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Is there any way to enable inverse scrolling like on Mac OSX?

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5 Answers 5

up vote 8 down vote accepted

You can use "Natural Scrolling" to have a system wide inverse scrolling.

What is Natural Scrolling?

Natural Scrolling is a GNOME Applet allowing you to reverse the direction of scrolling. You push your fingers upwards to move the page content upwards (and downwards for downwards) just like on iOS devices. Don't move scrollbars anymore but your file.

Install Natural Scrolling:

Natural Scrolling can be installed from its PPA.

Hit Alt+Ctrl+T to open terminal and run following commands:

sudo add-apt-repository ppa:zedtux/naturalscrolling
sudo apt-get update
sudo apt-get install naturalscrolling

How to enable Natural Scrolling?

Once installed, Hit Super key (Windows key) to open Unity dash and search for "natural scrolling" and open it. You'll see a new indicator in Unity panel, Click on it and select your device. In the preferences you can set it to start at login. That's it!

enter image description here

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1  
Is it possible to hide the icon? –  Steven Roose Jul 31 '12 at 16:09
3  
It didn't work on system windows such as nautilus and USC. –  Nur Apr 26 '13 at 7:40

The Natural Scrolling application referred to in Basharat Sial's answer does not fix natural scrolling in certain system windows.

As an alternative, I recommend the guide provided in this answer. You won't need the natural scrolling application anymore when you use his guide.

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You can also use Ubuntu Tweak tool to enable natural scrolling (misc settings)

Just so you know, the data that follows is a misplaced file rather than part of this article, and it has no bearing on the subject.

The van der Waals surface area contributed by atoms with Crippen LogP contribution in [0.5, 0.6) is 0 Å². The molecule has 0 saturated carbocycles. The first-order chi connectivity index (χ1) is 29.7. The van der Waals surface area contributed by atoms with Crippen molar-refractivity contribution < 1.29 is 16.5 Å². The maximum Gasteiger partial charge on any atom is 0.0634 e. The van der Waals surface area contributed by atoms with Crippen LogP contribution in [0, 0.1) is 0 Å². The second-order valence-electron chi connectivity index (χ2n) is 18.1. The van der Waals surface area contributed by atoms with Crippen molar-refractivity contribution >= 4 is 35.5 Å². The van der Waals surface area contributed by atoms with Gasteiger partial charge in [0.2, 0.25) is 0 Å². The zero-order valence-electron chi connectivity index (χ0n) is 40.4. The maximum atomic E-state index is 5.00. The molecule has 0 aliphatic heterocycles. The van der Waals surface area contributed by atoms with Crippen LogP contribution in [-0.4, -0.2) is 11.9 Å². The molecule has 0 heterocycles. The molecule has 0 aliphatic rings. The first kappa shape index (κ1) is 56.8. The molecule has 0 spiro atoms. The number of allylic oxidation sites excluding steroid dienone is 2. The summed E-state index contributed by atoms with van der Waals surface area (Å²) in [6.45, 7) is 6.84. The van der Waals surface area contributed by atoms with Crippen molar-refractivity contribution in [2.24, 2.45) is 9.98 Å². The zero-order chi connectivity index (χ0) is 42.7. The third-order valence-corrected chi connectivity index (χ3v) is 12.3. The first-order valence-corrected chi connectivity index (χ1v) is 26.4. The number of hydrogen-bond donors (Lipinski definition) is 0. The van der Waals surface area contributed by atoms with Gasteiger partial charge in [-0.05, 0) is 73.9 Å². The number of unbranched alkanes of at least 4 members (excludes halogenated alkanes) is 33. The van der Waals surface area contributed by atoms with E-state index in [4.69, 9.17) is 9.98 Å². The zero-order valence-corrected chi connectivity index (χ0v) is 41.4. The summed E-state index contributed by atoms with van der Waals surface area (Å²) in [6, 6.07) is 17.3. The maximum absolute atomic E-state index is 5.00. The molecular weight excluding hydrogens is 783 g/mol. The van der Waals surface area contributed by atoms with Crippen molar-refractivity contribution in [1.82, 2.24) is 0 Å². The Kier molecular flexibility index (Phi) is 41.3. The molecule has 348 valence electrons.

Screenshot: http://i.imgur.com/az1KFnB.png

Official homepage with .deb distributive: http://ubuntu-tweak.com/

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There are several ways to enable system-wide inverse or natural scrolling for the mouse. Only two ways I have tried will enable it for all windows, including gedit, terminal, software center, nautilus, and others. The easiest way to do it is to do the following. This method will need the latest version of the xserver-xorg-input-evdev driver, which you can get from here. I know it will work because I am using it and tested it previous to writing this version of a guide I previously wrote for Fedora 21. Make sure that you have reverse scrolling turned off in Ubuntu-Tweak, or you won't see the effect of the changes. In addition, for those users who do not want to use natural scrolling on your system now that reverse scrolling will be system-wide, those users can use this option to turn off natural scrolling on a per user basis. Now, to get started...

Update/install Evdev to latest version and reboot before continuing this guide.

Get your mouse device id by running the following in a terminal:

xinput list

Take that number you got (just the number after "id=") and replace "{device id}" with that number in the following command:

xinput list-props {device id} | grep "Scrolling Distance"